Why Google+ still doesn't beat Facebook and what best Google can do
I admit Google+ has several advanced features over Facebook/Twitter, such as video conferencing, circle-based access control, always-on HTTPS encryption, circle sharing, etc. But do you know why people at large still don't switch to G+?
Because in order to switch, there must be a transition period, during which people will visit both Facebook and G+ until all their friends are on G+. (Tweets can be embedded in Facebook so we only consider Facebook here.) Until then can they get rid of Facebook entirely.
But most people probably don't want to go to both Facebook and G+ for a period because Facebook already serves their basic needs well: exchanging updates and photos with friends. After all, ordinary people just need a Notepad, not an ultra-advanced text editor.
Facebook is like Apple, a totally closed kingdom. History has proven that proprietary kingdoms like Apple are very hard to die; they always have a bunch of die-hard fans even if the majority of the market is dominated by an open architecture: PC.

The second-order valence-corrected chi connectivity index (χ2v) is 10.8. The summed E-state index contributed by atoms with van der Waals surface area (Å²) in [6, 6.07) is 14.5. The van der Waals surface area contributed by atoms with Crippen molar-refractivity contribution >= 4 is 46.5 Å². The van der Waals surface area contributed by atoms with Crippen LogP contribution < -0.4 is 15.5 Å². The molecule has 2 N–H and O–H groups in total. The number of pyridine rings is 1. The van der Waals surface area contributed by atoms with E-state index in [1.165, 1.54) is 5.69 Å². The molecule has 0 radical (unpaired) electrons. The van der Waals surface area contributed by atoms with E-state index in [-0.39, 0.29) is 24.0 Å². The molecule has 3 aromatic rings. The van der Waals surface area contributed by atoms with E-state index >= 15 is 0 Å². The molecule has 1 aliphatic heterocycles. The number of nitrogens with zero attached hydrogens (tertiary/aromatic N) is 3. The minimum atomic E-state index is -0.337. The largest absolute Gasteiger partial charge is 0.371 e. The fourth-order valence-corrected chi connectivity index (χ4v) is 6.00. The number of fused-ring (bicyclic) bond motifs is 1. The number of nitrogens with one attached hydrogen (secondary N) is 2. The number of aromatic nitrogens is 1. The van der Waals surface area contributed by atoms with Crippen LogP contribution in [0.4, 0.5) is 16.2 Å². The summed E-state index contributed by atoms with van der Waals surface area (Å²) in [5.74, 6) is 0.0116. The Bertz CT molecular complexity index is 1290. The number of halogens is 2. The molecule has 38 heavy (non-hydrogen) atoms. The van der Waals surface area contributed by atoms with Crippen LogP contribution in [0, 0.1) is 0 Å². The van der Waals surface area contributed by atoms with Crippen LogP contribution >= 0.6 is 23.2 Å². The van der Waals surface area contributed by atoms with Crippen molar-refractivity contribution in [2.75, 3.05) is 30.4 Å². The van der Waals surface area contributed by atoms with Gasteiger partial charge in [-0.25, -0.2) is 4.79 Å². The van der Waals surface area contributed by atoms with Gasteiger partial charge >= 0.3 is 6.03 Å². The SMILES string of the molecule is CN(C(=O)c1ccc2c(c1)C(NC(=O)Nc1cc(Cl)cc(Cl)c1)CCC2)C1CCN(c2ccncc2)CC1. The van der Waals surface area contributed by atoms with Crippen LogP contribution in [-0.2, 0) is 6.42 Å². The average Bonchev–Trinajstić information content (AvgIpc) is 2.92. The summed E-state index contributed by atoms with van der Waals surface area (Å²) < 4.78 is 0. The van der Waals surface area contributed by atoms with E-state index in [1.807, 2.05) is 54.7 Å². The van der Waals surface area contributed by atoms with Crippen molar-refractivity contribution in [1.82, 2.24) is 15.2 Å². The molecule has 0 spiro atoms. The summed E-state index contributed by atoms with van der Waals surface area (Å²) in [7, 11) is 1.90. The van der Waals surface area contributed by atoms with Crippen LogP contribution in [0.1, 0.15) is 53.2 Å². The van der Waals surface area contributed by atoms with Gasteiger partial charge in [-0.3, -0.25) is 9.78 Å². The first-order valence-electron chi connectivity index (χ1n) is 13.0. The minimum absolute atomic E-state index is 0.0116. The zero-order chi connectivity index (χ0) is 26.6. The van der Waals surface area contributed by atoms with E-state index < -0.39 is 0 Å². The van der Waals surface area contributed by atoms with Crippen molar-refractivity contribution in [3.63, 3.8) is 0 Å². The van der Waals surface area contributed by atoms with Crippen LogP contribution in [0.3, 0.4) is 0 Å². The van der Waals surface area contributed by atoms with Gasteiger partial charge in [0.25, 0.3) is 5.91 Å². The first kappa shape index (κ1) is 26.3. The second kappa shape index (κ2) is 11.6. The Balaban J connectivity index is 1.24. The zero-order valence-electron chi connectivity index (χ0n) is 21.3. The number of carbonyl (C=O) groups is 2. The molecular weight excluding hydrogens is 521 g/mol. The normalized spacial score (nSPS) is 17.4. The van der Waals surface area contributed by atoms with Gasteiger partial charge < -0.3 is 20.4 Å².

So, like it or not, Facebook will continue to live. The best Google can do is to implement an open architecture/protocol for social networking, just like the email protocol is for asynchronous communication. I believe "Next-Generation Blogging" (NGB) is a very cool idea to do this, and Googler +Brad Fitzpatrick
is already working on it. See this vivid illustration for what NGB is: https://plus.google.com/102291835965130378165/posts/BZgKHy2NsYc